WHEN she became a member of Parliament following the 2015 by-elections, many people thought she was a chancer. Little did they know that Zalerah Makari’s journey to becoming one of the most competitive female politicians of her generation had begun.
Winning an urban constituency has not been easy for Zanu PF politicians, yet she romped to victory in last weekend’s by-election in Epworth.
It is by no means a mean achievement. Despite winning the 2015 by-elections in the same constituency on a Zanu PF ticket, she was denied the chance to represent the party in 2018 after being labelled a member of the G40 faction.
She ran as an independent candidate and still managed to get 10 000 votes, a rare achievement given that in Zimbabwe the trend is that people vote along party lines.
However, she reclaimed the seat in the 26 March by-election.
Many Zanu PF heavyweights, both dead and alive, have been humbled while trying to win urban seats, including President Emmerson Mnangagwa who lost the Kwekwe Central seat to Blessing Chebundo in 2000 and 2005, prompting him to seek a rural seat instead.
The list of heavyweights who lost in urban seats includes former Zipra intelligence supremo Dumiso Dabengwa who was humbled by former MDC vice-president Gibson Sibanda in 2000 and 2005, despite his glittering liberation war credentials.
Dabengwa then said the MDC would have won even if it had fielded a donkey, because people were very disgruntled with Zanu PF.
But Makari is proving to be a unique breed of politician.
She says her love for the Epworth community – where her grandparents hailed from – and the ability to relate with people from all walks of life as well as being “available on the ground” in the constituency has made her stand out over the years.
Although her political journey has had its ups and downs, Makari says her bid to transform the Epworth constituency has been an agenda that she has never let go of since 2015.
Even after being disqualified from representing Zanu PF in 2018, she continued her work “on the ground.”
“People have always accused me of being a G40, I guess its because the late former president, Robert Mugabe was my uncle.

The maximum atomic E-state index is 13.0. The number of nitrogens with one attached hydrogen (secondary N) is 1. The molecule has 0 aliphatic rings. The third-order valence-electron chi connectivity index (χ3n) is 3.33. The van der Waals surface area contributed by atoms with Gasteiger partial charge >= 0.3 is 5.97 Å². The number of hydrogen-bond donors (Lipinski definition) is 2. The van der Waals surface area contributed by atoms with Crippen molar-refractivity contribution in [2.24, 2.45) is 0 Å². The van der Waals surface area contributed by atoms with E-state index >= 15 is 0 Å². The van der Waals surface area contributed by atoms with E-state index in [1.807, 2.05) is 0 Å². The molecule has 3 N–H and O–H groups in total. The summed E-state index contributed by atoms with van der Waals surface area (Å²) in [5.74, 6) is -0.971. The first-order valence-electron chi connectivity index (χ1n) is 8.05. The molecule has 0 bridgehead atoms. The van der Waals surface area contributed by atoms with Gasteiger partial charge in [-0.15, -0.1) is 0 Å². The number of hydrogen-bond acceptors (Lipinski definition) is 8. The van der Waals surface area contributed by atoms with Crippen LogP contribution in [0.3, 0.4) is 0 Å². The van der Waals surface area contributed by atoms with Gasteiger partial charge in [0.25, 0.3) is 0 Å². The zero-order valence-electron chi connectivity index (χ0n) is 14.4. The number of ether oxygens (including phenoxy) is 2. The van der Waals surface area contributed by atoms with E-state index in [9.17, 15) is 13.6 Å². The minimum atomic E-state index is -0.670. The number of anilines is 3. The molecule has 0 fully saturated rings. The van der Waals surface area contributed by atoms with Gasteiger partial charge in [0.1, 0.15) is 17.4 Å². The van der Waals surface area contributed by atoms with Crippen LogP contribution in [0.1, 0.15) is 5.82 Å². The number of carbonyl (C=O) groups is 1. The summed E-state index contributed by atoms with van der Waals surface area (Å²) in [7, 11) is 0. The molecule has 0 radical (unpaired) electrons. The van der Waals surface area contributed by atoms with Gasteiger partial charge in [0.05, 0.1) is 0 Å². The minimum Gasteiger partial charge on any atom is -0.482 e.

I am Zanu PF, it’s the party I grew up knowing and I’m loyal to,” said Makari.
Asked on why she contested in the 2018 general elections as an independent candidate, Makari said the call came from the people of Epworth who wanted her to proceed with the work she had started as a member of Parliament between 2015-2018.
“I failed to ignore the numerous pleas I got from the people of Epworth to contest in the 2018 general elections although I had been denied an opportunity to, under my party. The people wanted me to finish the work I had begun in the constituency and surely did they vote in numbers. I managed to get more than 10 000 votes, which is usually unheard of for independent candidates in Zimbabwe,’’ she said.
The 44-year-old Makari dismissed the assertion that her family background paved way for her political career.
“I, like every other female politician, have faced my fair share of challenges that I get surprised when I hear people talk about how privileged I am to have come from a family where a number of my elders were politicians,’’ she says.
“The truth is that I was motivated by some of them, like my aunt Tsitsi Munyati who became a senator when Zimbabwe attained independence but I wasn’t given anything on a silver platter. I have put in a lot of work to be the politician I am today and my work in Epworth bears testimony to the kind of legislator I am.”
Commenting on Zanu PF’s promise to expedite the processing of title deeds to Epworth residents, which was one of the party’s central campaig messages, Makari said there is going to be systematic processing of deeds, starting with residents who were settled legally.
“I’m grateful to his excellency President Mnangagwa’s initiative of making sure that every Zimbabwean has decent housing, which the Epworth community stands to benefit from. We are going to have a systematic allocation of the title deeds starting with the people who were settled formally by the Methodist Church to the informal ones who are in places like Kumagada.”
Makari said she looks forward to advancing the issue of regularisation of stands, building of decent structures and promoting income-generating projects for women and young people.
“I have big plans for the constituency. We are talking about regularisation of stands, having cooperatives ano vaka dzimba dzakanaka zviri pamutemo, (which will build houses legally). We also need technical colleges because Epworth is a very big constituency with many informal traders so they need to benefit from such trainings and attain different skills,” she said.
The mother of one declined to divulge more about her life outside politics. She said she does not like to speak about her personal life, preferring instead to focus on the work she does for the community.